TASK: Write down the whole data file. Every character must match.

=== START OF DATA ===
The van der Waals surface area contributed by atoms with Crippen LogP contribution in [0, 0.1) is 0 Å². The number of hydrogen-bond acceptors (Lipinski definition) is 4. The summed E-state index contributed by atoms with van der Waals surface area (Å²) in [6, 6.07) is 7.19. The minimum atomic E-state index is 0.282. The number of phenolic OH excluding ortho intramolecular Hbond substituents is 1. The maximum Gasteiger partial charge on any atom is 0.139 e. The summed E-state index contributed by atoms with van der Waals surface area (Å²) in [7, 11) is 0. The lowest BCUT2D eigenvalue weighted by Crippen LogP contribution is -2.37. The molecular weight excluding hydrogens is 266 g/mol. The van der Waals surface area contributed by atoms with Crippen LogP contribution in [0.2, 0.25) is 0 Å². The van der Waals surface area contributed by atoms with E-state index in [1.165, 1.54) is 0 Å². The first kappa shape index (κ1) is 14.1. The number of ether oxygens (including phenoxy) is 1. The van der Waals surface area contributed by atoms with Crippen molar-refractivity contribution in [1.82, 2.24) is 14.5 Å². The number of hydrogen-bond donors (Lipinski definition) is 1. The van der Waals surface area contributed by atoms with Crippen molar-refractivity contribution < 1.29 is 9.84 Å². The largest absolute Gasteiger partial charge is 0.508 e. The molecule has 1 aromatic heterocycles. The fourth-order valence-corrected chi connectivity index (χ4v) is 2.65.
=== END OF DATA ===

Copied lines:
The van der Waals surface area contributed by atoms with Crippen LogP contribution in [0, 0.1) is 0 Å². The number of hydrogen-bond acceptors (Lipinski definition) is 4. The summed E-state index contributed by atoms with van der Waals surface area (Å²) in [6, 6.07) is 7.19. The minimum atomic E-state index is 0.282. The number of phenolic OH excluding ortho intramolecular Hbond substituents is 1. The maximum Gasteiger partial charge on any atom is 0.139 e. The summed E-state index contributed by atoms with van der Waals surface area (Å²) in [7, 11) is 0. The lowest BCUT2D eigenvalue weighted by Crippen LogP contribution is -2.37. The molecular weight excluding hydrogens is 266 g/mol. The van der Waals surface area contributed by atoms with Crippen LogP contribution in [0.2, 0.25) is 0 Å². The van der Waals surface area contributed by atoms with E-state index in [1.165, 1.54) is 0 Å². The first kappa shape index (κ1) is 14.1. The number of ether oxygens (including phenoxy) is 1. The van der Waals surface area contributed by atoms with Crippen molar-refractivity contribution in [1.82, 2.24) is 14.5 Å². The number of hydrogen-bond donors (Lipinski definition) is 1. The van der Waals surface area contributed by atoms with Crippen molar-refractivity contribution < 1.29 is 9.84 Å². The largest absolute Gasteiger partial charge is 0.508 e. The molecule has 1 aromatic heterocycles. The fourth-order valence-corrected chi connectivity index (χ4v) is 2.65.